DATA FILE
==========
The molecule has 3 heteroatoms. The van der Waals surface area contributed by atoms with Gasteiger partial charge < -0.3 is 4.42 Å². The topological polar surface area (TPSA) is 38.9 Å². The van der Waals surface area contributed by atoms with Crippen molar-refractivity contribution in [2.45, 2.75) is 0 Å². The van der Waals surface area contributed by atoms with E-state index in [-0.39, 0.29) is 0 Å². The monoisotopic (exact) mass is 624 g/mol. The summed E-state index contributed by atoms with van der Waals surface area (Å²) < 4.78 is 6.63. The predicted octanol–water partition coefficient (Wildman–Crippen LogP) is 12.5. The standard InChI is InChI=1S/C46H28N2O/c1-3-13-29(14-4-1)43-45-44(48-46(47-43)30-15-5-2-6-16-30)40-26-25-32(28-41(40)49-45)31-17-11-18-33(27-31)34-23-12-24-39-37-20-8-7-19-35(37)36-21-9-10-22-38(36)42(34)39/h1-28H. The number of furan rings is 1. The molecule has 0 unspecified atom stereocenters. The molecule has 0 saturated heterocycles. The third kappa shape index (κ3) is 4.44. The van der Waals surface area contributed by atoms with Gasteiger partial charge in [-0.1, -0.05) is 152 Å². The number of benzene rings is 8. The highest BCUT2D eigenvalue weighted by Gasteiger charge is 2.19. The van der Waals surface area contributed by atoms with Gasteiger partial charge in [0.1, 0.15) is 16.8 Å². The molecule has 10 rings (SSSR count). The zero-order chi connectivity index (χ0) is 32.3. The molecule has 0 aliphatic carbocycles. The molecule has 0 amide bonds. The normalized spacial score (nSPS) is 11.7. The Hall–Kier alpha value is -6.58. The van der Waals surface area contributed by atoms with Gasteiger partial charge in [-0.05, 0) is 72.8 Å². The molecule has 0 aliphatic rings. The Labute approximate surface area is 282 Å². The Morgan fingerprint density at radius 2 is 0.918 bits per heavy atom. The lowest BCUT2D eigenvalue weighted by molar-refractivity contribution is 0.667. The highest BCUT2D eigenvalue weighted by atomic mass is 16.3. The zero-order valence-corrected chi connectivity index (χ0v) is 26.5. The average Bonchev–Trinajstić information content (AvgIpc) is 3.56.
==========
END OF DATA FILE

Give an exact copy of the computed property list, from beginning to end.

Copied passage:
The molecule has 3 heteroatoms. The van der Waals surface area contributed by atoms with Gasteiger partial charge < -0.3 is 4.42 Å². The topological polar surface area (TPSA) is 38.9 Å². The van der Waals surface area contributed by atoms with Crippen molar-refractivity contribution in [2.45, 2.75) is 0 Å². The van der Waals surface area contributed by atoms with E-state index in [-0.39, 0.29) is 0 Å². The monoisotopic (exact) mass is 624 g/mol. The summed E-state index contributed by atoms with van der Waals surface area (Å²) < 4.78 is 6.63. The predicted octanol–water partition coefficient (Wildman–Crippen LogP) is 12.5. The standard InChI is InChI=1S/C46H28N2O/c1-3-13-29(14-4-1)43-45-44(48-46(47-43)30-15-5-2-6-16-30)40-26-25-32(28-41(40)49-45)31-17-11-18-33(27-31)34-23-12-24-39-37-20-8-7-19-35(37)36-21-9-10-22-38(36)42(34)39/h1-28H. The number of furan rings is 1. The molecule has 0 unspecified atom stereocenters. The molecule has 0 saturated heterocycles. The third kappa shape index (κ3) is 4.44. The van der Waals surface area contributed by atoms with Gasteiger partial charge in [-0.1, -0.05) is 152 Å². The number of benzene rings is 8. The highest BCUT2D eigenvalue weighted by Gasteiger charge is 2.19. The van der Waals surface area contributed by atoms with Gasteiger partial charge in [0.1, 0.15) is 16.8 Å². The molecule has 10 rings (SSSR count). The zero-order chi connectivity index (χ0) is 32.3. The molecule has 0 aliphatic carbocycles. The molecule has 0 amide bonds. The normalized spacial score (nSPS) is 11.7. The Hall–Kier alpha value is -6.58. The van der Waals surface area contributed by atoms with Gasteiger partial charge in [-0.05, 0) is 72.8 Å². The molecule has 0 aliphatic rings. The Labute approximate surface area is 282 Å². The Morgan fingerprint density at radius 2 is 0.918 bits per heavy atom. The lowest BCUT2D eigenvalue weighted by molar-refractivity contribution is 0.667. The highest BCUT2D eigenvalue weighted by atomic mass is 16.3. The zero-order valence-corrected chi connectivity index (χ0v) is 26.5. The average Bonchev–Trinajstić information content (AvgIpc) is 3.56.